Belfast Exposed

Exhibitions

5th Aug - 25th Sep

Street View: ‘Above The Fold’ by Noel Bowler

Belfast Exposed is proud to present Street View: Above The Fold by artist Noel Bowler.Above The Fold is the culmination...

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5th Aug - 25th Sep

Jerwood/Photoworks Awards 2020

Belfast Exposed presents Jerwood/Photoworks Awards 2020 which showcases new photographic works by two early-career artists, S...

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Community

14th Oct - 25th Nov

Looking Through Our Eyes

Belfast Exposed present a photographic exhibition exploring the theme of portraits by a group of individuals who have an acqu...

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1st Mar - 22nd Apr

Natural Connections

Belfast Exposed is delighted to partner with Translink on a photography competition to capture the 'Natural Connections' whic...

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Trees from Germany

Bookshop

Author

John Duncan

Publisher

Belfast Exposed Photography

Cost

£10.00

ISBN

0-9524217-1-2

About The Book

In November 2002 Belfast Exposed Photography commissioned John Duncan to produce a photographic work of Belfast post-conflict on the threshold of progress.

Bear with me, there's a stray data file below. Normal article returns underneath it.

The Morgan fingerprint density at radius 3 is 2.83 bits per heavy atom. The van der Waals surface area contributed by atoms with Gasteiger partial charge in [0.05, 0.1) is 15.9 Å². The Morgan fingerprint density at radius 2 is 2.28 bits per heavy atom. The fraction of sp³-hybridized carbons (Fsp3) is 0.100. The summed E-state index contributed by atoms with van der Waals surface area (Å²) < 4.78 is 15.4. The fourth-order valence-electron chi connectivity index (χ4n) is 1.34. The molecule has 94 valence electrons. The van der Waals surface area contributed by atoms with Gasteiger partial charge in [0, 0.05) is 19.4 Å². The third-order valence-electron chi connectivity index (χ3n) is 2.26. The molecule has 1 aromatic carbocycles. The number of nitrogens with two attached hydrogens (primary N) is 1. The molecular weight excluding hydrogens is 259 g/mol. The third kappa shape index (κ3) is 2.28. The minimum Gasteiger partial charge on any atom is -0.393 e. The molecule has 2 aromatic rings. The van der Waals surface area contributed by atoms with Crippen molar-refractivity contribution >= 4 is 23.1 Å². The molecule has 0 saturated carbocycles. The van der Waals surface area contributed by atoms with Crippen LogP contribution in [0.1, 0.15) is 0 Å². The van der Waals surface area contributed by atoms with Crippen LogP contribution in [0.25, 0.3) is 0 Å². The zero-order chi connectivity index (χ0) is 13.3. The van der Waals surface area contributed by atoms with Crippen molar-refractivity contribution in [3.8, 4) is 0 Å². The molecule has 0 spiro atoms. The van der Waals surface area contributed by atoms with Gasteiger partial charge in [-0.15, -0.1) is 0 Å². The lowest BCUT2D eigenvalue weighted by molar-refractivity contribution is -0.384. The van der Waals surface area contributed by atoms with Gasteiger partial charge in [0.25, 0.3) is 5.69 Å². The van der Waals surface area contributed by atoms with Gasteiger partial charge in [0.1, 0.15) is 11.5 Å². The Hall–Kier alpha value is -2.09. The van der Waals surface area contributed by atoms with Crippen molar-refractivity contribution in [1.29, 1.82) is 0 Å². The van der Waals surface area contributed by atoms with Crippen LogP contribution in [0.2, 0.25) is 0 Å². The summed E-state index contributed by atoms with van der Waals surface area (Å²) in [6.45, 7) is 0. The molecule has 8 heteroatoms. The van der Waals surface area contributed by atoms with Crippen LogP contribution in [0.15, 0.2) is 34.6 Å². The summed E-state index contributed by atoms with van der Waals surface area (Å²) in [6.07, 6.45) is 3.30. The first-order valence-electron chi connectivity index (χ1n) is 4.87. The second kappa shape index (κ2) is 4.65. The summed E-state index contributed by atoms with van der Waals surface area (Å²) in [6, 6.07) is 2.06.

Duncan has spent five years photographing the impact of regeneration brought about by renewed economic confidence in the city. In this work Duncan explores some of the realities of the apartments, hotels and offices that have now been built and in particular how they interface with pre-existing aspects of the city.

In an image central to the work we see a twelfth of July bonfire competing for space on the skyline with the newly erected Days Hotel. In the next image at the front of the hotel a new lawn is being rolled out towards the mural that declares ‘You are now entering Loyalist Sandy Row’. The photographs go on to reveal the gated compounds and private gardens inside the new apartment complexes that offer sanctuary to some of the cities residents. Alongside these are photographs of those parts of the city where traditional sectarian interfaces are still being reinforced. In one image we see a new town house enclosed on one side by a succession of fences. These start with a wooden garden variety and rise to a two storey steel mesh construction that marks this out from other more standard suburban developments. Through the work Duncan presents us with a detailed account of the current phase in Belfast’s evolution.